MR’s supporters still beating the communal drum Few politicians in former President Mahinda Rajapaksa’s clan thought that present President Maithripala Sirisena would come out of the presidential elections with a clear mandate. Or else everyone including the former president himself knew that they would lose, yet were in ‘denial’. Though his ‘Roads Economy’ was shown [...]

The Sunday Times Sri Lanka

Letters to the Editor


MR’s supporters still beating the communal drum
Few politicians in former President Mahinda Rajapaksa’s clan thought that present President Maithripala Sirisena would come out of the presidential elections with a clear mandate. Or else everyone including the former president himself knew that they would lose, yet were in ‘denial’. Though his ‘Roads Economy’ was shown as a sign of the country’s development, the country had been through a grinding economic slump, intercommunity and intra-community relations were at the lowest ebb, nepotism was at its zenith, people were tight-lipped and the whole country was in disarray.

According to the prevailing political atmosphere, it seems the UNP and its allies would win most seats at the forthcoming general elections.  The political campaign of Mahinda Rajapaksa and the opposition, as it vehemently did at the presidential elections, seems to be to rustle up the minority communities of the country with so-called ‘patriotic speeches’ by those who dragged the former president into the competition merely for their own political gain. Mahinda Rajapaksa still lets his supporters beat the same rhythm that callously eroded the vote bank of the SLFP and the coalition. The grievances of the members of both the Tamil and Muslim communities were such that they felt unwanted and cornered because of such chauvinistic statements, which finally resulted in the SLFP losing their votes.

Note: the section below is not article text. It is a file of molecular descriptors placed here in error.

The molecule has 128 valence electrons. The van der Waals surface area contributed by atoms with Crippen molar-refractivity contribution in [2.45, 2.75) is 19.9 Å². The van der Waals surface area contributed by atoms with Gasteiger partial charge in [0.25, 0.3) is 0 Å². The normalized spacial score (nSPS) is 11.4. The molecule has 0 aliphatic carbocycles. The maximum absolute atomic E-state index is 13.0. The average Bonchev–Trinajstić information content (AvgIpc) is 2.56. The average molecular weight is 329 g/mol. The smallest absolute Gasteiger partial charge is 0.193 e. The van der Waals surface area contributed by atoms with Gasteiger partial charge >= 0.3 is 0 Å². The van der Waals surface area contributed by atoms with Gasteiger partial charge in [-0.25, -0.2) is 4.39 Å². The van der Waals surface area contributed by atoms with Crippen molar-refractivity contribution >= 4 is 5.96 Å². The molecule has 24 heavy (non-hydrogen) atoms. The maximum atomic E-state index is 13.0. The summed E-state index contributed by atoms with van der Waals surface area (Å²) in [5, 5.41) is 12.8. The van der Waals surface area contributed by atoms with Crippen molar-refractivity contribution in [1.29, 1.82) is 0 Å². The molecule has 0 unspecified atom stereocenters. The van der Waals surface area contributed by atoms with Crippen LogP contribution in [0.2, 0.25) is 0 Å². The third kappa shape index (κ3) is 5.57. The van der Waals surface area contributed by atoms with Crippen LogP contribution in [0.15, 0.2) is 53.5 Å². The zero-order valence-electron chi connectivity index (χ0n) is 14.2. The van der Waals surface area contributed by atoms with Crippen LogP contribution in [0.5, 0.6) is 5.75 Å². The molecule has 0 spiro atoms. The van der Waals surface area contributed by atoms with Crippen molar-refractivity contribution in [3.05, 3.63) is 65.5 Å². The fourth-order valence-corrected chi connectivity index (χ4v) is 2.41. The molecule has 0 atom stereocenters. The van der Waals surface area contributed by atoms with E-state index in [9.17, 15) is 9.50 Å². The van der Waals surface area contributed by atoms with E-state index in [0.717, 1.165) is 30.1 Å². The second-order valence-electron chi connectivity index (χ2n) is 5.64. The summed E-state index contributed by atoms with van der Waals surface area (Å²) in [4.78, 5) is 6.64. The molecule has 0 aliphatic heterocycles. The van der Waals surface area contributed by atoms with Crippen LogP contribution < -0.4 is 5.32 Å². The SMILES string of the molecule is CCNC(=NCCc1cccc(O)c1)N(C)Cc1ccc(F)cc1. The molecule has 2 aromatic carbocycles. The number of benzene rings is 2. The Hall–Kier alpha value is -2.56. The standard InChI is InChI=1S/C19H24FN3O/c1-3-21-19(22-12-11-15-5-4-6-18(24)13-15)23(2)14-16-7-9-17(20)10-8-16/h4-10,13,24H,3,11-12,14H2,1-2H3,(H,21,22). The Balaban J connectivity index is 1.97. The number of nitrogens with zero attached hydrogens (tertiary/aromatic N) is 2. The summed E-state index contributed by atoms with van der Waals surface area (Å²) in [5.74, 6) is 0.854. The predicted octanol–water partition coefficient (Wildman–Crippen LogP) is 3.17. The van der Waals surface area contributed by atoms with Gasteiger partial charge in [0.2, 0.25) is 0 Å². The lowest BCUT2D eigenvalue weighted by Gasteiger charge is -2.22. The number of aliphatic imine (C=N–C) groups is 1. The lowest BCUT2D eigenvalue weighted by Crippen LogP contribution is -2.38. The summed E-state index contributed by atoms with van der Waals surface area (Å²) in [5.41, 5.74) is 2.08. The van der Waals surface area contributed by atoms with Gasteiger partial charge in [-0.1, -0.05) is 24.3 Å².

The collapse of Mahinda Rajapaksa’s government was a direct result of such chauvinistic and inflammatory speeches by his ‘golayas’ who can also be held responsible for destroying the SLFP for their personal ends. Mr. Rajapaksa’s government was preoccupied with mere survival, as these outsiders dug up trenches of intercommunal disharmony, which finally led to the minority groups leaving the party. What has happened to the support the party had from the Tamil and Muslim friends during the period of Sirimavo Bandaranaike’s regime? She had genuine love for the country and so was her love for the minority communities of the country.

President Maithripala’s vote bag was also filled by intellectuals who were disgruntled with the affairs of the previous government. The intellectuals including university lecturers laid out a credible plan at the last presidential election for educating the Sri Lankan electorate and changing their mindset so that the people could become politically aware. Though many of the adults particularly from the rural areas were not able to get rid of their emotional political ties, the youth, the cream of the nation, began thinking intelligently and became politically aware through the social media.

The UPFA’s attempts even today are to instil fear in the minds of the people by trying to show the ‘spectre of terrorism’ and fabricating unbelievable stories of the LTTE’s rise. These are indicators of how Mahinda Rajapaksa and other frontliners think of the general public. It is time they understood that people are more intelligent today and that they cannot be easily hoodwinked with empty slogans. Wanton indiscipline orchestrated by the leader and his supporters particularly during the past years boomeranged on them at the presidential election.